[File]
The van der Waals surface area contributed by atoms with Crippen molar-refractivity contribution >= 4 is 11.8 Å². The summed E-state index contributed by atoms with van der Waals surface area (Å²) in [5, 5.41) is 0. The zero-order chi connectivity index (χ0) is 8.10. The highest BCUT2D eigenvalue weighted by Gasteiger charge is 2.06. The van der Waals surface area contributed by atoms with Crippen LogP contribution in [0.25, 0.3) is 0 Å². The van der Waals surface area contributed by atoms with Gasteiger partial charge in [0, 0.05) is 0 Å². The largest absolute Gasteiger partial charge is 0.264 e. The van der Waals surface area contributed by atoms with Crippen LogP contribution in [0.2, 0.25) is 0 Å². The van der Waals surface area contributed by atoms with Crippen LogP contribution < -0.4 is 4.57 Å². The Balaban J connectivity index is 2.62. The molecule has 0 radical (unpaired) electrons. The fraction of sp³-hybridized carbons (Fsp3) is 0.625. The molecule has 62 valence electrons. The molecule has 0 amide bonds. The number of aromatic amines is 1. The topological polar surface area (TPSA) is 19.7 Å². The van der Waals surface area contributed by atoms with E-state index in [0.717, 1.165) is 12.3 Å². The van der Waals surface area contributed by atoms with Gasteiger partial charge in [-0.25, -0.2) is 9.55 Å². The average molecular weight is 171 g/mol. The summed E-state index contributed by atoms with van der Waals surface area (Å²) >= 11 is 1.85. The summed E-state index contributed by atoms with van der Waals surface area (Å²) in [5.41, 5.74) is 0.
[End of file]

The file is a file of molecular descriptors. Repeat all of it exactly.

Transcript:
The van der Waals surface area contributed by atoms with Crippen molar-refractivity contribution >= 4 is 11.8 Å². The summed E-state index contributed by atoms with van der Waals surface area (Å²) in [5, 5.41) is 0. The zero-order chi connectivity index (χ0) is 8.10. The highest BCUT2D eigenvalue weighted by Gasteiger charge is 2.06. The van der Waals surface area contributed by atoms with Crippen LogP contribution in [0.25, 0.3) is 0 Å². The van der Waals surface area contributed by atoms with Gasteiger partial charge in [0, 0.05) is 0 Å². The largest absolute Gasteiger partial charge is 0.264 e. The van der Waals surface area contributed by atoms with Crippen LogP contribution in [0.2, 0.25) is 0 Å². The van der Waals surface area contributed by atoms with Crippen LogP contribution < -0.4 is 4.57 Å². The Balaban J connectivity index is 2.62. The molecule has 0 radical (unpaired) electrons. The fraction of sp³-hybridized carbons (Fsp3) is 0.625. The molecule has 62 valence electrons. The molecule has 0 amide bonds. The number of aromatic amines is 1. The topological polar surface area (TPSA) is 19.7 Å². The van der Waals surface area contributed by atoms with E-state index in [0.717, 1.165) is 12.3 Å². The van der Waals surface area contributed by atoms with Gasteiger partial charge in [-0.25, -0.2) is 9.55 Å². The average molecular weight is 171 g/mol. The summed E-state index contributed by atoms with van der Waals surface area (Å²) >= 11 is 1.85. The summed E-state index contributed by atoms with van der Waals surface area (Å²) in [5.41, 5.74) is 0.